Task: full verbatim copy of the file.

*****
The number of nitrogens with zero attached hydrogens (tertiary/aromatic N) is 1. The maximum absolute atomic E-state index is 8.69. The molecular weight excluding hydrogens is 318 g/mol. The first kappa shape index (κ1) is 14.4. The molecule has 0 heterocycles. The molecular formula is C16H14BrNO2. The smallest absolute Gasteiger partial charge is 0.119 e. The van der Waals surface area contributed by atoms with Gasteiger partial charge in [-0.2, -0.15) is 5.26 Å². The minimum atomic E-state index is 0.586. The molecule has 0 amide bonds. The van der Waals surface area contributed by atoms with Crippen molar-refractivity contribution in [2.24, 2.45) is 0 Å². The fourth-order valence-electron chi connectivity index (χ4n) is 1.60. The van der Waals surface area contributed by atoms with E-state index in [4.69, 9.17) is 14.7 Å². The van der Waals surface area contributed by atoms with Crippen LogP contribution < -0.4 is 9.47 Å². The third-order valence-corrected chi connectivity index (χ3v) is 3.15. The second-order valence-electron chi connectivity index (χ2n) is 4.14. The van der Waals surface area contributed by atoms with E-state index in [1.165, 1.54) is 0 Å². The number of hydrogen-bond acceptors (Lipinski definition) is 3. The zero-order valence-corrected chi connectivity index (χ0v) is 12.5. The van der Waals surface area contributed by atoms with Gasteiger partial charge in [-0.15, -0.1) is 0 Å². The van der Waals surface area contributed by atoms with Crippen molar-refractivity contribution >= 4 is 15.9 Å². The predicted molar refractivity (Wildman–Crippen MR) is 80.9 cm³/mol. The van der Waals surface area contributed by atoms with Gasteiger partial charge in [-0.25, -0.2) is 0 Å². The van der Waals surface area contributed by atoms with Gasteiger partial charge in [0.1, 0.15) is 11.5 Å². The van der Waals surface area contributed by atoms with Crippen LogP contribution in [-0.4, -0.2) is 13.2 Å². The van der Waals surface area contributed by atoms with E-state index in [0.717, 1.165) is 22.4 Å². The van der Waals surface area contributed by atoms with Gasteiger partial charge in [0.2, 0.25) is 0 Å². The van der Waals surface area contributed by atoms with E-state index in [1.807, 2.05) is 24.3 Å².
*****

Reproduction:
The number of nitrogens with zero attached hydrogens (tertiary/aromatic N) is 1. The maximum absolute atomic E-state index is 8.69. The molecular weight excluding hydrogens is 318 g/mol. The first kappa shape index (κ1) is 14.4. The molecule has 0 heterocycles. The molecular formula is C16H14BrNO2. The smallest absolute Gasteiger partial charge is 0.119 e. The van der Waals surface area contributed by atoms with Gasteiger partial charge in [-0.2, -0.15) is 5.26 Å². The minimum atomic E-state index is 0.586. The molecule has 0 amide bonds. The van der Waals surface area contributed by atoms with Crippen molar-refractivity contribution in [2.24, 2.45) is 0 Å². The fourth-order valence-electron chi connectivity index (χ4n) is 1.60. The van der Waals surface area contributed by atoms with E-state index in [4.69, 9.17) is 14.7 Å². The van der Waals surface area contributed by atoms with Crippen LogP contribution < -0.4 is 9.47 Å². The third-order valence-corrected chi connectivity index (χ3v) is 3.15. The second-order valence-electron chi connectivity index (χ2n) is 4.14. The van der Waals surface area contributed by atoms with E-state index in [1.165, 1.54) is 0 Å². The number of hydrogen-bond acceptors (Lipinski definition) is 3. The zero-order valence-corrected chi connectivity index (χ0v) is 12.5. The van der Waals surface area contributed by atoms with Gasteiger partial charge in [-0.15, -0.1) is 0 Å². The van der Waals surface area contributed by atoms with Crippen molar-refractivity contribution >= 4 is 15.9 Å². The predicted molar refractivity (Wildman–Crippen MR) is 80.9 cm³/mol. The van der Waals surface area contributed by atoms with Gasteiger partial charge in [-0.25, -0.2) is 0 Å². The van der Waals surface area contributed by atoms with Gasteiger partial charge in [0.1, 0.15) is 11.5 Å². The van der Waals surface area contributed by atoms with Crippen LogP contribution in [-0.4, -0.2) is 13.2 Å². The van der Waals surface area contributed by atoms with E-state index in [0.717, 1.165) is 22.4 Å². The van der Waals surface area contributed by atoms with Gasteiger partial charge in [0.2, 0.25) is 0 Å². The van der Waals surface area contributed by atoms with E-state index in [1.807, 2.05) is 24.3 Å².